From Albert Gallatin
[29 June 1801]
As I wrote to Gen. Muhlenburg on the subject of T. Coxe being appd. Collector by him—Would it not be well to write immediately, as his Commission is made out, that he must be silent on the subject? Or in what other manner is it thought fit to communicate to him the non acceptance of the Collectorship by T.C.?1
That office is so valuable that P.M. having promised to give it as we had decided, it might be eligible still to dispose of it. It is probable he would comply if it was mentioned at once—Otherwise he may say he had engaged it—
That Collectorship worth 1,500 dollars—Ash is the incumbent Carson alias Rt. Slender would like it
Meredith Treasurer would take that or surveyor of supplies instead of Treasury—and Habersham might be prevailed perhaps to take Treasury in lieu of Post-master—The Salaries are equal 3000 drs. each—Treasury a sinecure requires only integrity & a very large security—Mr Meredith told me this day that he had a strong inclination to resign this fall—Mrs M. is always sick in this place—Any thing offered in Phila. will confirm him.
RC (DLC); undated; addressed: “The President”; endorsed by TJ as received 29 June and so recorded in SJL with notation “Deptmt. of Treasury [T.C.].”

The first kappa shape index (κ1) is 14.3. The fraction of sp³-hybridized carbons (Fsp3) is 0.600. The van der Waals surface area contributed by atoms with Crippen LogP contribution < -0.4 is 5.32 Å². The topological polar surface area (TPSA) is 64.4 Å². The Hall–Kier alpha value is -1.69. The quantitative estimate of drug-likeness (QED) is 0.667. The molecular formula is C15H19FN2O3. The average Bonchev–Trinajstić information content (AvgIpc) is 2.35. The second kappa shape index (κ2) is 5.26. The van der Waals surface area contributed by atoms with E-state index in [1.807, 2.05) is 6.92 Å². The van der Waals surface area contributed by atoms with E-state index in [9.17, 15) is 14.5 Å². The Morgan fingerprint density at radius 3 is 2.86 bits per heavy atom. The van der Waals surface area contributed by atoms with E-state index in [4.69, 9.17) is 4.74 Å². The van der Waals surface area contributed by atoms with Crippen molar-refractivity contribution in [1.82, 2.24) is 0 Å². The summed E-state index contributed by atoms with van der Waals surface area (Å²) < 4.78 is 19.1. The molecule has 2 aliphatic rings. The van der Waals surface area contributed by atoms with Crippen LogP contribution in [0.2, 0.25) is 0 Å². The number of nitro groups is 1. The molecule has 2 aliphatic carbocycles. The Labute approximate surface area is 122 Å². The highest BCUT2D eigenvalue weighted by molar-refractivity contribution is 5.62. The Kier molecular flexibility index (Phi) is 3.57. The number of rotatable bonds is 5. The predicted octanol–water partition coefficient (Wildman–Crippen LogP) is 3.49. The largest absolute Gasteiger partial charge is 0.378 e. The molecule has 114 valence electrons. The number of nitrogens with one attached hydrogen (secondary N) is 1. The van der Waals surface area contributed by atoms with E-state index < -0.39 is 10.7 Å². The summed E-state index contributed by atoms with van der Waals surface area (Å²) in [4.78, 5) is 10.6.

James Carson applied to Gallatin for a position in May 1801. Having taught school in Philadelphia for ten years, he sought less sedentary employment. He identified himself as the author of the essays signed “Robert Slender,” but Philip Freneau used that pen name in 1787 and has been credited with the popular letters that appeared in the Philadelphia Aurora between 1799 and 1801 (Gallatin, Papers description begins Carl E. Prince and Helene E. Fineman, eds., The Papers of Albert Gallatin, microfilm edition in 46 reels, Philadelphia, 1969, and Supplement, Barbara B. Oberg, ed., reels 47–51, Wilmington, Del., 1985 description ends , 5:32; Stafford, Philadelphia Directory, for 1800, 29; Letters on Various interesting and important Subjects; Many of which have Appeared in the Aurora. Corrected and Much Enlarged. By Robert Slender, O.S.M. [Philadelphia, 1799]; Jacob Axelrad, Philip Freneau: Champion of Democracy [Austin, 1967], 161, 172, 333; Lewis Leary, That Rascal Freneau: A Study in Literary Failure [New Brunswick, N.J., 1941], 148–9, 309–17; Donald H. Stewart, The Opposition Press of the Federalist Period [Albany, 1969], 496–500).
Samuel Meredith assumed duties as treasurer of the United States in September 1789. He held the office until he retired in late 1801 and returned to Philadelphia (ANB description begins John A. Garraty and Mark C. Carnes, eds., American National Biography, New York and Oxford, 1999, 24 vols. description ends ; Meredith to TJ, 29 Aug. 1801).
1. Gallatin drew a brace in the left margin encompassing this paragraph and wrote: “An answer to this is requested.”